Students and faculty members participated in the walk-out, sharing the belief that what the CSU is offering is not fair enough.

CFA picketers protesting demanding a 12% general salary increase, more manageable workloads, increased paid parental leave and more. (Blake Wolf/The Collegian)

“I would like to state that all faculty and staff deserve to be compensated fairly, but at what point does that come with sacrificing the faculty and staff who are the foundation of the CSU system,” said Ingie Kisbye, a member of Students for Quality Education.

The CFA at Fresno State had the support of many student groups. Associated Students, Inc. (ASI), the Jazz department, members of the Bulldog Marching Band and Students for Quality Education joined in solidarity.

“Look, we have to remember right? They’re out here for us, so we need to be out there for them. These tuition hikes gotta go,” said Travis Cronin, an associate professor in the Social Work department. “When I moved to California, I thought to myself, ‘Alright, by the time I get tenure, I’ll be able to buy a house.’ I got tenure. I do not have a house. I want one. So I showed up.”

The rally featured live music, food and speakers provided by different groups and departments on campus.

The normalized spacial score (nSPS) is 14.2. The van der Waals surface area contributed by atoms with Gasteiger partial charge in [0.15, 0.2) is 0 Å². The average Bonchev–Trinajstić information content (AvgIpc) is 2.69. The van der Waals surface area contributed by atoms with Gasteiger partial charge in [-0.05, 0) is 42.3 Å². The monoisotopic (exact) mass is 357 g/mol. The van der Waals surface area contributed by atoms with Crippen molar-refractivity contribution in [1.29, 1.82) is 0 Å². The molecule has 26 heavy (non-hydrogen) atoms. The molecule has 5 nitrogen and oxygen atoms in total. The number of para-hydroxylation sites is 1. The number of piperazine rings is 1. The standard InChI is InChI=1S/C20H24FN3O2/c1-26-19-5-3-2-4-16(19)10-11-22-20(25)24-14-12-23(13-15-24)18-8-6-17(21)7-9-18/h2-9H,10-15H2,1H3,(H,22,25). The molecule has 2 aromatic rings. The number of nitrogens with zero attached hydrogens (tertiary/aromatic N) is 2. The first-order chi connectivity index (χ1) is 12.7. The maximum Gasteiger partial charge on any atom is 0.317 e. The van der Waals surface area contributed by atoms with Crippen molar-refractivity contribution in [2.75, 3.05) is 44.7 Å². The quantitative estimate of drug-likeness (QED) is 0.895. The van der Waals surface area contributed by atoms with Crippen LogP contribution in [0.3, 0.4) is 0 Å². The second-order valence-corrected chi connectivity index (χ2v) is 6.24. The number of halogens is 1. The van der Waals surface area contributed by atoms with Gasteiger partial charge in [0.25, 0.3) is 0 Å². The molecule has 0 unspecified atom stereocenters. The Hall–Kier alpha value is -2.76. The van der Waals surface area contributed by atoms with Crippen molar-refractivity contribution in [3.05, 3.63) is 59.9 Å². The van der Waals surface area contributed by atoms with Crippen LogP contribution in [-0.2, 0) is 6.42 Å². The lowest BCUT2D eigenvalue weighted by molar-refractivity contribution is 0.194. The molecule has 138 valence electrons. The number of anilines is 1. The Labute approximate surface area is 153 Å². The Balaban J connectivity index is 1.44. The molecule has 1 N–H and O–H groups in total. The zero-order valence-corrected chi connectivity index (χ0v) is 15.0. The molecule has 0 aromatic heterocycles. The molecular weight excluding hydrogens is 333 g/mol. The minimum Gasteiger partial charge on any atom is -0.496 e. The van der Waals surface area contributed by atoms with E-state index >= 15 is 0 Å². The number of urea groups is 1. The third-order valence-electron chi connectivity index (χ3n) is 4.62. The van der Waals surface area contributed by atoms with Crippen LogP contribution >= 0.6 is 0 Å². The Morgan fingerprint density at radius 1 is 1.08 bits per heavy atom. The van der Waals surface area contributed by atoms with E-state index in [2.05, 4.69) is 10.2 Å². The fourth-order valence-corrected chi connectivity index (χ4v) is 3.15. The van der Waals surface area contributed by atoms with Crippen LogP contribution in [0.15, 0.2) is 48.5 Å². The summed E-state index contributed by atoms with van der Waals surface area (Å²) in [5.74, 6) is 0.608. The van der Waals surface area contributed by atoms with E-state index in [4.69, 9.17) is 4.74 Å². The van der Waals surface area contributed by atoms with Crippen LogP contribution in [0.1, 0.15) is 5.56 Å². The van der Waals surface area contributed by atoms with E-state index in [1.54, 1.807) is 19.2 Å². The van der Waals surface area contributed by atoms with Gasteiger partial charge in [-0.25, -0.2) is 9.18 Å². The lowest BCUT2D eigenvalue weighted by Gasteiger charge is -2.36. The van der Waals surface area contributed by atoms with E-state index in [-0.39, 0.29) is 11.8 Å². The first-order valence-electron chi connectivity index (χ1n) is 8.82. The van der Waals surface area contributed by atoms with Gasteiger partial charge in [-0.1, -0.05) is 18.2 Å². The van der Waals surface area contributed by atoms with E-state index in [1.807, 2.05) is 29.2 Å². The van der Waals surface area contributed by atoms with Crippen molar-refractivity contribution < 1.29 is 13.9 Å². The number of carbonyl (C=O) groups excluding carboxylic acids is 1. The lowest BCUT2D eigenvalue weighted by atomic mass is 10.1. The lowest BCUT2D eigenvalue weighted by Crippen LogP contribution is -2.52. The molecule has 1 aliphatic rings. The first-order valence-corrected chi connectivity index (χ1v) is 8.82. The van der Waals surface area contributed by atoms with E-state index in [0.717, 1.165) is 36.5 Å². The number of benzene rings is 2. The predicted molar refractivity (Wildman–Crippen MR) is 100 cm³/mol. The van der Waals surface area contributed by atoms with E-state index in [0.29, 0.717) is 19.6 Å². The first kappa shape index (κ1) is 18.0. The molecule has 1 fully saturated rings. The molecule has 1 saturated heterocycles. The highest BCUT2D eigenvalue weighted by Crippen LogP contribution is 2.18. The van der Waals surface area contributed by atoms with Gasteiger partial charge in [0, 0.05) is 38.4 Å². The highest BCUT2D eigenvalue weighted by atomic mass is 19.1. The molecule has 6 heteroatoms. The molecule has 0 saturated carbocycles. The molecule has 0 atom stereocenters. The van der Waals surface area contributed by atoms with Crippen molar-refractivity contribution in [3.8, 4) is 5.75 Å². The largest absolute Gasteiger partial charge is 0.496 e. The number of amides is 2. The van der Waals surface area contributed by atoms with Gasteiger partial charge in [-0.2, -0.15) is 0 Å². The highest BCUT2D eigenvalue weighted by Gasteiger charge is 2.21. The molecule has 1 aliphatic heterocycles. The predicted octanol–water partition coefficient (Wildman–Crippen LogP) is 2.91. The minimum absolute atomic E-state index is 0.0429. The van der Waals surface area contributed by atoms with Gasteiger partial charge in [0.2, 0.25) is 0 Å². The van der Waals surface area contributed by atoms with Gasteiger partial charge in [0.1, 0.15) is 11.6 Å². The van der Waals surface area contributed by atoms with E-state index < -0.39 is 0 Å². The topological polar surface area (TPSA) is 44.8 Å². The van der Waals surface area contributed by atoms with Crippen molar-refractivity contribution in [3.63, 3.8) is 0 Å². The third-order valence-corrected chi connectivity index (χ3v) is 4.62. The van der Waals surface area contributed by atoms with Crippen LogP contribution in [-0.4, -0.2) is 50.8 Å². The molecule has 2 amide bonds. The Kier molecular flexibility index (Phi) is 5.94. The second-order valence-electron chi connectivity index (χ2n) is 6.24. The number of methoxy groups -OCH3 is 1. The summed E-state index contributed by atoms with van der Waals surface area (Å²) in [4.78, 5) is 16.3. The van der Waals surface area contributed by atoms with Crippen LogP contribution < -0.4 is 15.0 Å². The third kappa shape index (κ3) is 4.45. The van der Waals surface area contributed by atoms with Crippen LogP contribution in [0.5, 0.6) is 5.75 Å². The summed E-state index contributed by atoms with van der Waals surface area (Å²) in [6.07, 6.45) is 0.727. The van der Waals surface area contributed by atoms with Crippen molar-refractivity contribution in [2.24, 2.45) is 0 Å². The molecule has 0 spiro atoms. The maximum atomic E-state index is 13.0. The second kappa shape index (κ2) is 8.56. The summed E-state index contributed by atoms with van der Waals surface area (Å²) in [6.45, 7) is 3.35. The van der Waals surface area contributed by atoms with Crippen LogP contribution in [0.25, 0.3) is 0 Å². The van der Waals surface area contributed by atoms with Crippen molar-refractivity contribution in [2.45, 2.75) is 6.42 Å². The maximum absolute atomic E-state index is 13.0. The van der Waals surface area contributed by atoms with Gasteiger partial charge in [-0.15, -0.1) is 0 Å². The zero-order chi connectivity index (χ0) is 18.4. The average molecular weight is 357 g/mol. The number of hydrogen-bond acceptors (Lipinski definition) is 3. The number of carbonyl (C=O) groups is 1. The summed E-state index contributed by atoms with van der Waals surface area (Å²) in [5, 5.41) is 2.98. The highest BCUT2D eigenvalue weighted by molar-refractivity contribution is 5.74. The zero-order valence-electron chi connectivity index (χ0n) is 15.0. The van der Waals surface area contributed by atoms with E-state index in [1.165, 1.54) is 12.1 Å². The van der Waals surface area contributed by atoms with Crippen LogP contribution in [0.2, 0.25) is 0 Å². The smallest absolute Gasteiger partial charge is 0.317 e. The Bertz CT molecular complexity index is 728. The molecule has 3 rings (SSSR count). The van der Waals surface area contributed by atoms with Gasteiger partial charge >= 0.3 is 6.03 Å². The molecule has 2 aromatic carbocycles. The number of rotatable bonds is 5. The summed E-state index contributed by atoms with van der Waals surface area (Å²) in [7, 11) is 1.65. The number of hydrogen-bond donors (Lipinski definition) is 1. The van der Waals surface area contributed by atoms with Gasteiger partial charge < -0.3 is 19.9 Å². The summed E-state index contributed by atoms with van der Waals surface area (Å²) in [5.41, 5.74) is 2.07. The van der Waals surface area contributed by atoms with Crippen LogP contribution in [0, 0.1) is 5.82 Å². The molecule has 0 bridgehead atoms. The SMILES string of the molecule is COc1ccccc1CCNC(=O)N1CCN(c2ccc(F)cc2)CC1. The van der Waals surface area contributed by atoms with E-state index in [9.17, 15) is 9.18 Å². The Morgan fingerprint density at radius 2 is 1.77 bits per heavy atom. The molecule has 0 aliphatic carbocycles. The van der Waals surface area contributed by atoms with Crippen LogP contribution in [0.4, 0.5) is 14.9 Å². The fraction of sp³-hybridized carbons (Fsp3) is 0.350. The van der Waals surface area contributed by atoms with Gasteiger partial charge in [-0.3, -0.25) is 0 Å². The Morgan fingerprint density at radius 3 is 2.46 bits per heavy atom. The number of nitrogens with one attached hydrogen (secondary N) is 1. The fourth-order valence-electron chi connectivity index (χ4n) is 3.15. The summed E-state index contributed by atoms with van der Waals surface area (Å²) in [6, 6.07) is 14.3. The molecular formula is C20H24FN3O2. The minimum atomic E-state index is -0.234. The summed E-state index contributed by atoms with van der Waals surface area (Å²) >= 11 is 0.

Cecilia Ruestra, a lecturer in the Department of Women’s Gender and Sexuality Studies, spoke during the rally, explaining that she spent nine years as a student at Fresno State to complete both her master’s and bachelor’s degree. Ruestra said she witnessed firsthand what her professors experienced as faculty members.

“As a student I knew then and I understood what it meant for my faculty to not be paid, for my faculty to be overworked,” Ruestra said. “I understood that back then when I was a student, so I was alongside with them, fighting with them…I’m beyond, beyond honored and excited to know that I can do now what was done for me before.”.

James Pitts, an assistant professor in the Criminology department at Fresno State, said he cannot afford to lose five days of pay by striking, but at the same time he can’t afford not to take action against what is unjust.

“The truth is, and the matter of fact is, that I can’t afford not to strike,” Pitts said. “We are those that chose not to stand idly by in the face of administrative injustice.”

Many of the speakers resonated with one another because they all feel that administrators do not care about them.

“Our cause is a cause of righteousness for it is only right that we get paid a living wage,” Pitts said. “It is only likely we get paid what we deserve. We went to college and got multiple degrees and they’ll tell you that you don’t deserve a minor increase. It is only fair that we get a salary that is comparable to other market base salaries.”

The CFA will continue to withhold their labor until Friday, Jan. 26, or until an agreement is reached with the CSU. If an agreement is not reached by the end of the strike, the CFA will discuss and decide upon additional measures.